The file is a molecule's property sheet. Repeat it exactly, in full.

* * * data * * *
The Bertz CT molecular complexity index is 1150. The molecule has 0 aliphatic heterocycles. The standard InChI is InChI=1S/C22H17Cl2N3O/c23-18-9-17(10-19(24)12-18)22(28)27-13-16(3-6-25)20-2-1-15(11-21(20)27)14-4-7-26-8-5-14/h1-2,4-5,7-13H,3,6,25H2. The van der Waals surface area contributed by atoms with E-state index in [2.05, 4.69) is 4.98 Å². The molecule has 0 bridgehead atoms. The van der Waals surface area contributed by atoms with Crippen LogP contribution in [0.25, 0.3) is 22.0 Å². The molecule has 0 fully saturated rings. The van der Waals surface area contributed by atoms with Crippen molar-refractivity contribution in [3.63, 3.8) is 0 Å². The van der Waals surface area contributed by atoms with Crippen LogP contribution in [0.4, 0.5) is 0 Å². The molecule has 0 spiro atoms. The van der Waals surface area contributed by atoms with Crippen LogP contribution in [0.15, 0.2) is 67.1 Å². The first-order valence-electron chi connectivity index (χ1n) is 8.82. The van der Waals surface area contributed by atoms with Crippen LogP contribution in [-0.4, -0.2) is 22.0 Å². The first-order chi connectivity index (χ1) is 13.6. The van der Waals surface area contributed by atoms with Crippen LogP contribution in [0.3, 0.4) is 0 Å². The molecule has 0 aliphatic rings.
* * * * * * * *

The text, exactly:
The Bertz CT molecular complexity index is 1150. The molecule has 0 aliphatic heterocycles. The standard InChI is InChI=1S/C22H17Cl2N3O/c23-18-9-17(10-19(24)12-18)22(28)27-13-16(3-6-25)20-2-1-15(11-21(20)27)14-4-7-26-8-5-14/h1-2,4-5,7-13H,3,6,25H2. The van der Waals surface area contributed by atoms with E-state index in [2.05, 4.69) is 4.98 Å². The molecule has 0 bridgehead atoms. The van der Waals surface area contributed by atoms with Crippen LogP contribution in [0.25, 0.3) is 22.0 Å². The molecule has 0 fully saturated rings. The van der Waals surface area contributed by atoms with Crippen molar-refractivity contribution in [3.63, 3.8) is 0 Å². The van der Waals surface area contributed by atoms with Crippen LogP contribution in [0.4, 0.5) is 0 Å². The molecule has 0 spiro atoms. The van der Waals surface area contributed by atoms with Crippen LogP contribution in [0.15, 0.2) is 67.1 Å². The first-order valence-electron chi connectivity index (χ1n) is 8.82. The van der Waals surface area contributed by atoms with Crippen LogP contribution in [-0.4, -0.2) is 22.0 Å². The first-order chi connectivity index (χ1) is 13.6. The van der Waals surface area contributed by atoms with Crippen LogP contribution in [0.3, 0.4) is 0 Å². The molecule has 0 aliphatic rings.